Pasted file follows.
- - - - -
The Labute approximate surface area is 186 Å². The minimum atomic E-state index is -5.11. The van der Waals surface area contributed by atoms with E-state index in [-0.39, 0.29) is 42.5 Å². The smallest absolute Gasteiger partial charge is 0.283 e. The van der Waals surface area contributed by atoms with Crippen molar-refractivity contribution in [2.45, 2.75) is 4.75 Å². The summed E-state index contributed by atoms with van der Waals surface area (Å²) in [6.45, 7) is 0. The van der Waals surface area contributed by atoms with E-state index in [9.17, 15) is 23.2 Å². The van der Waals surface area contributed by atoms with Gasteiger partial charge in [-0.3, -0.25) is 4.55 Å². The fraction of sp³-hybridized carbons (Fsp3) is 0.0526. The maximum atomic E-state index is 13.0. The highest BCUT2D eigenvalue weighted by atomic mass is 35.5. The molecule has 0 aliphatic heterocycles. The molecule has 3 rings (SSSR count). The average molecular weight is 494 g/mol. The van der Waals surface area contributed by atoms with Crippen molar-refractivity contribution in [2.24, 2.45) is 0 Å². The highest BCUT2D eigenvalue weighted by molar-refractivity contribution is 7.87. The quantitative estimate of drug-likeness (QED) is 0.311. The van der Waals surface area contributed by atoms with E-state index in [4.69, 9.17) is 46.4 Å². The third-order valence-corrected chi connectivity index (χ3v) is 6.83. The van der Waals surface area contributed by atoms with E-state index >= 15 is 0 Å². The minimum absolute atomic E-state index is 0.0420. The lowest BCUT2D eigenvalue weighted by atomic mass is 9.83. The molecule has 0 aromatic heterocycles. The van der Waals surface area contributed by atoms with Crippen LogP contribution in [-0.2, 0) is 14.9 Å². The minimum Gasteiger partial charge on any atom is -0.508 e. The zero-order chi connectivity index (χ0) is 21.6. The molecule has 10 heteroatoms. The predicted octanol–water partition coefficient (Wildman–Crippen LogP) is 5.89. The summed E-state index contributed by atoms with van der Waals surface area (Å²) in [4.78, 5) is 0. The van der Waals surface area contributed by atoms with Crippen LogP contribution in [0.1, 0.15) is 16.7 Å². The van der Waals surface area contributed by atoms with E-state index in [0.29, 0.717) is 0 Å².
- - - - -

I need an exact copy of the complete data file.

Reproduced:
The Labute approximate surface area is 186 Å². The minimum atomic E-state index is -5.11. The van der Waals surface area contributed by atoms with E-state index in [-0.39, 0.29) is 42.5 Å². The smallest absolute Gasteiger partial charge is 0.283 e. The van der Waals surface area contributed by atoms with Crippen molar-refractivity contribution in [2.45, 2.75) is 4.75 Å². The summed E-state index contributed by atoms with van der Waals surface area (Å²) in [6.45, 7) is 0. The van der Waals surface area contributed by atoms with E-state index in [9.17, 15) is 23.2 Å². The van der Waals surface area contributed by atoms with Gasteiger partial charge in [-0.3, -0.25) is 4.55 Å². The fraction of sp³-hybridized carbons (Fsp3) is 0.0526. The maximum atomic E-state index is 13.0. The highest BCUT2D eigenvalue weighted by atomic mass is 35.5. The molecule has 0 aliphatic heterocycles. The molecule has 3 rings (SSSR count). The average molecular weight is 494 g/mol. The van der Waals surface area contributed by atoms with Crippen molar-refractivity contribution in [2.24, 2.45) is 0 Å². The highest BCUT2D eigenvalue weighted by molar-refractivity contribution is 7.87. The quantitative estimate of drug-likeness (QED) is 0.311. The van der Waals surface area contributed by atoms with E-state index in [4.69, 9.17) is 46.4 Å². The third-order valence-corrected chi connectivity index (χ3v) is 6.83. The van der Waals surface area contributed by atoms with E-state index >= 15 is 0 Å². The minimum absolute atomic E-state index is 0.0420. The lowest BCUT2D eigenvalue weighted by atomic mass is 9.83. The molecule has 0 aromatic heterocycles. The van der Waals surface area contributed by atoms with Crippen LogP contribution in [-0.2, 0) is 14.9 Å². The minimum Gasteiger partial charge on any atom is -0.508 e. The zero-order chi connectivity index (χ0) is 21.6. The molecule has 10 heteroatoms. The predicted octanol–water partition coefficient (Wildman–Crippen LogP) is 5.89. The summed E-state index contributed by atoms with van der Waals surface area (Å²) in [4.78, 5) is 0. The van der Waals surface area contributed by atoms with Crippen LogP contribution in [0.1, 0.15) is 16.7 Å². The van der Waals surface area contributed by atoms with E-state index in [0.29, 0.717) is 0 Å².